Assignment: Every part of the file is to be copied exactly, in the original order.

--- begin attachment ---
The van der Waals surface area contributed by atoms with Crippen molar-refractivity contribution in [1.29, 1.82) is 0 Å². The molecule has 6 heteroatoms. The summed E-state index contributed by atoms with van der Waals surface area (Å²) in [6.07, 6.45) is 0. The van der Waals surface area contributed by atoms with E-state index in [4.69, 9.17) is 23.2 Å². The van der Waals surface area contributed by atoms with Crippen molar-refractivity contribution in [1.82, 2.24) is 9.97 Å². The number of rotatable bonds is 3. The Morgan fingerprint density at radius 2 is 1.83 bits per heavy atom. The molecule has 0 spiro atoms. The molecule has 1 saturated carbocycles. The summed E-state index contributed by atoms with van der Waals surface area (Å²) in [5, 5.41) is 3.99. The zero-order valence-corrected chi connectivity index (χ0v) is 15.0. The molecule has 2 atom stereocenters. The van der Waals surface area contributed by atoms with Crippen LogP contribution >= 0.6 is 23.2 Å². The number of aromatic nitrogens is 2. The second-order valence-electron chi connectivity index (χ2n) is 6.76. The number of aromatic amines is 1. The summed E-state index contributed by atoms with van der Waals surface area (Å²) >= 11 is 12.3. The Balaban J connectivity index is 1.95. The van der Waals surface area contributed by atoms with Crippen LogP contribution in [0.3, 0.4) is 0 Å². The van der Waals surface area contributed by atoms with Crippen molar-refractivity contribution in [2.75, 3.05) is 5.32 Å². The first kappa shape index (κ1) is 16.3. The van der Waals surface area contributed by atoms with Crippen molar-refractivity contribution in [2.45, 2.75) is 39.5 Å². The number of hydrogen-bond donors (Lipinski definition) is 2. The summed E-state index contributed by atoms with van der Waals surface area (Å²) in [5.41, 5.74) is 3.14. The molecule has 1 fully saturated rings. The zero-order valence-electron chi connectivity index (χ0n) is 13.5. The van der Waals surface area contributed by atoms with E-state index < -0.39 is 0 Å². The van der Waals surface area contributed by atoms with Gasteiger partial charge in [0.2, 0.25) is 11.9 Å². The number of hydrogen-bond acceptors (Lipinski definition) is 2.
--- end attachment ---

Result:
The van der Waals surface area contributed by atoms with Crippen molar-refractivity contribution in [1.29, 1.82) is 0 Å². The molecule has 6 heteroatoms. The summed E-state index contributed by atoms with van der Waals surface area (Å²) in [6.07, 6.45) is 0. The van der Waals surface area contributed by atoms with E-state index in [4.69, 9.17) is 23.2 Å². The van der Waals surface area contributed by atoms with Crippen molar-refractivity contribution in [1.82, 2.24) is 9.97 Å². The number of rotatable bonds is 3. The Morgan fingerprint density at radius 2 is 1.83 bits per heavy atom. The molecule has 0 spiro atoms. The molecule has 1 saturated carbocycles. The summed E-state index contributed by atoms with van der Waals surface area (Å²) in [5, 5.41) is 3.99. The zero-order valence-corrected chi connectivity index (χ0v) is 15.0. The molecule has 2 atom stereocenters. The van der Waals surface area contributed by atoms with Crippen LogP contribution >= 0.6 is 23.2 Å². The number of aromatic nitrogens is 2. The second-order valence-electron chi connectivity index (χ2n) is 6.76. The number of aromatic amines is 1. The summed E-state index contributed by atoms with van der Waals surface area (Å²) >= 11 is 12.3. The Balaban J connectivity index is 1.95. The van der Waals surface area contributed by atoms with Crippen LogP contribution in [0.3, 0.4) is 0 Å². The van der Waals surface area contributed by atoms with Crippen molar-refractivity contribution in [2.75, 3.05) is 5.32 Å². The first kappa shape index (κ1) is 16.3. The van der Waals surface area contributed by atoms with Crippen molar-refractivity contribution in [2.45, 2.75) is 39.5 Å². The number of hydrogen-bond donors (Lipinski definition) is 2. The summed E-state index contributed by atoms with van der Waals surface area (Å²) in [5.41, 5.74) is 3.14. The molecule has 1 fully saturated rings. The zero-order valence-electron chi connectivity index (χ0n) is 13.5. The van der Waals surface area contributed by atoms with E-state index < -0.39 is 0 Å². The van der Waals surface area contributed by atoms with Gasteiger partial charge in [0.2, 0.25) is 11.9 Å². The number of hydrogen-bond acceptors (Lipinski definition) is 2.